Coaching is tough … but rewarding!

About a year ago I took my Level 1 Swimming Coaching qualification, in order to help out at Wyre Forest Swimming Club, as they were a bit short, and I fancied having a go, thinking it might also help my swimming. I’d seen a few people coach and it seemed to me like “how hard can it be?”.

Believe you me.  It can be hard.

The age group I’ve chosen to focus on at the moment is the 11-14 year olds. I love chatting and interacting with the children, and at that age, you hope they can begin to understand some of the more complex aspects of the sport.  But given a class of 20 odd kids, with varying levels of motivation, add to that a swimming training programme whereby you’re meant to get through 2500-3500m a session, add to that the swimmers wanting to go to the loo, adjust their goggles, forgot their hats, want to swim with their mates, forgotten their drinks, etc, etc it can turn out to be quite a frantic 90 to 120 mins of your life…

Some sessions just rock.  They just seem to click, the kids get on, they don’t fuss, they just do exactly what you ask and it’s oh so easy, you come away buzzing.

Other sessions, individuals are tired, motivation and effort is lacking and the programme doesn’t seem to flow, you come away disheartened and doubting your own ability.

Been through both types of session recently. Luckily I have several fantastic people I can turn to help for, coaches who have  forgotten more about coaching than I’m ever likely to learn, who I can only dream of emulating.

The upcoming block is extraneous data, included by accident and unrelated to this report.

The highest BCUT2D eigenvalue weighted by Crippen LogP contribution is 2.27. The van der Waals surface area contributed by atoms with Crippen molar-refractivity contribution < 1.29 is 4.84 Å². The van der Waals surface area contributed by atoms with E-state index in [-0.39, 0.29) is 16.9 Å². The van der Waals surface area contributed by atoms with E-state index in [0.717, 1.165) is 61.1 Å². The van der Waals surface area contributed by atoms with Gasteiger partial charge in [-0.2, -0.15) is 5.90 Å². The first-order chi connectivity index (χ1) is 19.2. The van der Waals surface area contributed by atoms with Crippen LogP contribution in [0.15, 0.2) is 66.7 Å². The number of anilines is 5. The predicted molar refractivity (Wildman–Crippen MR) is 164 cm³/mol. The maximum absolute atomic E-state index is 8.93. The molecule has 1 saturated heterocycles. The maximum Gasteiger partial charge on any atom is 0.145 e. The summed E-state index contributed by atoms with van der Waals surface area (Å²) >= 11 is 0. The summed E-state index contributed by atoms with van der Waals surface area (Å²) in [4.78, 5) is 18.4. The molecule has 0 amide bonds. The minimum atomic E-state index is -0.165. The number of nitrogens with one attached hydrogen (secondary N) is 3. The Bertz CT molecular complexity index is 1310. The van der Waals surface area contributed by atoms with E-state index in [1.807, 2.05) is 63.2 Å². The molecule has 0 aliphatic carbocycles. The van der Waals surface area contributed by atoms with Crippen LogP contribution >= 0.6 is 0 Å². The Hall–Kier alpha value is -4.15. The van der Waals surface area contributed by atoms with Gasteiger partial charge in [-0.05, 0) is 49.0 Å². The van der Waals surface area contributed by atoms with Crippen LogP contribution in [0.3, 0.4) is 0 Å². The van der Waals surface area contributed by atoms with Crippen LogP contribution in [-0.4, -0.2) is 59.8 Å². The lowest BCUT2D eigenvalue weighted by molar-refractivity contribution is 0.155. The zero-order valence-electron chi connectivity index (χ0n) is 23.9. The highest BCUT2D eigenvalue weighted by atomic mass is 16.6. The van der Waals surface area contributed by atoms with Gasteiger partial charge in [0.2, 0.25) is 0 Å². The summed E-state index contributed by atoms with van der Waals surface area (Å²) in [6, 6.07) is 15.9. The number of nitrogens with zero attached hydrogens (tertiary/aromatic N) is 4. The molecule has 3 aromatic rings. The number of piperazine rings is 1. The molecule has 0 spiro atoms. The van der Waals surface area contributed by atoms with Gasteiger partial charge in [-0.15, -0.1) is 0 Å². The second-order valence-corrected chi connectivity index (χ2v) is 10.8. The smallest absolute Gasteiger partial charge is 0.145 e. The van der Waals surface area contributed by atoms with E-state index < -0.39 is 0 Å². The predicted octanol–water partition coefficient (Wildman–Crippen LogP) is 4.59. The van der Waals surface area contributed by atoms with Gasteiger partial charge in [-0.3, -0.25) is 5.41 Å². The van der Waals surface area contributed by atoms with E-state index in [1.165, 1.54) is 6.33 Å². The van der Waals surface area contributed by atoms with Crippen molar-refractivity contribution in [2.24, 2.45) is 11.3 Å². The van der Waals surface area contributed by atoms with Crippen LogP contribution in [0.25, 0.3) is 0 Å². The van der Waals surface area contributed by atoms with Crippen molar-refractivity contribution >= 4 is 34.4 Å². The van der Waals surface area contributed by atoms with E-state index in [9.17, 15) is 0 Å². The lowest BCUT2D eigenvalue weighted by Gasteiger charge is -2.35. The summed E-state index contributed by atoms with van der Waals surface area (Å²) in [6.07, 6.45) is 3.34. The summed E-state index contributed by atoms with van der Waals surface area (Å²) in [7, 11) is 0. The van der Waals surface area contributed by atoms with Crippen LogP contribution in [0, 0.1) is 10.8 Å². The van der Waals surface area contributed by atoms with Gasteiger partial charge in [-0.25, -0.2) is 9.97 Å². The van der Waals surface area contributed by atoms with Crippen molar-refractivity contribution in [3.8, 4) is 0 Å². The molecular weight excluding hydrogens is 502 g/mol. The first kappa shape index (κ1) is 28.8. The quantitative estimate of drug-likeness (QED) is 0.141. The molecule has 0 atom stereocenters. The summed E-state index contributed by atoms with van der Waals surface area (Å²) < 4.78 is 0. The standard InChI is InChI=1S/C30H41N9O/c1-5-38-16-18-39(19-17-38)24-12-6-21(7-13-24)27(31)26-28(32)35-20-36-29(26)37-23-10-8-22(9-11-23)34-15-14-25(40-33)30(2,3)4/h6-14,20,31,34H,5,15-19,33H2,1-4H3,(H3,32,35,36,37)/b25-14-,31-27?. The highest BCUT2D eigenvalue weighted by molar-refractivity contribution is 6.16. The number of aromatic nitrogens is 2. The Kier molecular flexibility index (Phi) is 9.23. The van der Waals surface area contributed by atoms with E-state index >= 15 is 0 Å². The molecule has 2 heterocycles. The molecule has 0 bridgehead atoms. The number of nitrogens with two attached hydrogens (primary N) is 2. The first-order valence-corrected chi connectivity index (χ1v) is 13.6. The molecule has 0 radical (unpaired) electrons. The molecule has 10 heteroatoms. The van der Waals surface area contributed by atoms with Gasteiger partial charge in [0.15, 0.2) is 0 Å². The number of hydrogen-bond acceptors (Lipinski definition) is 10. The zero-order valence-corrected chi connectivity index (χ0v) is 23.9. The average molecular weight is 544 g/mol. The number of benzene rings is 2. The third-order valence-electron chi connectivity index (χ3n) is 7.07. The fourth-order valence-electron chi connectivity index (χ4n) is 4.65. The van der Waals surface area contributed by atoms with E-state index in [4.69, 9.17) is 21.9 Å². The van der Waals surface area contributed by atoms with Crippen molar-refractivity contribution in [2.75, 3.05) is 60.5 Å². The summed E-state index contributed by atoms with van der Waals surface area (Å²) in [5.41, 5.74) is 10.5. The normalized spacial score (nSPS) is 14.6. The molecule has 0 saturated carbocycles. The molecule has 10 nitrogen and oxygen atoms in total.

I love working with the kids, they are such fantastic characters each and everyone of them. They’re all volunteers, they all work extremely hard and it’s so fantastic to see them succeed.  When they hit a target time or win a medal, their faces just light up and it make all the hard graft worthwhile.

Swimming is such a hard, hard sport to compete in. It is one of the most gruelling training regimes out there, and much of it relies on the individuals self-discipline during training. Some children have that self-discipline naturally, others acquire it though training.  But the plain fact is , you cannot make everybody successful, you can only try to help people to be successful.  I think that’s a lesson I still need to learn myself …

Looking forward to the next session.  Hopefully I can say just one little thing to one of the kids which will make a positive difference to just one them and maybe help them get that County Time or that Gold Medal …

Cheers

Dave Mc

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Knowing the Fundamentals is the Key to Great Performance …

I’m constantly amazed at the lack of realisation by people that you have to invest time and effort in understanding and mastering the fundamentals if you really want to be good at something.

I’ll give you three examples from my experience Software Development, Swimming and Music.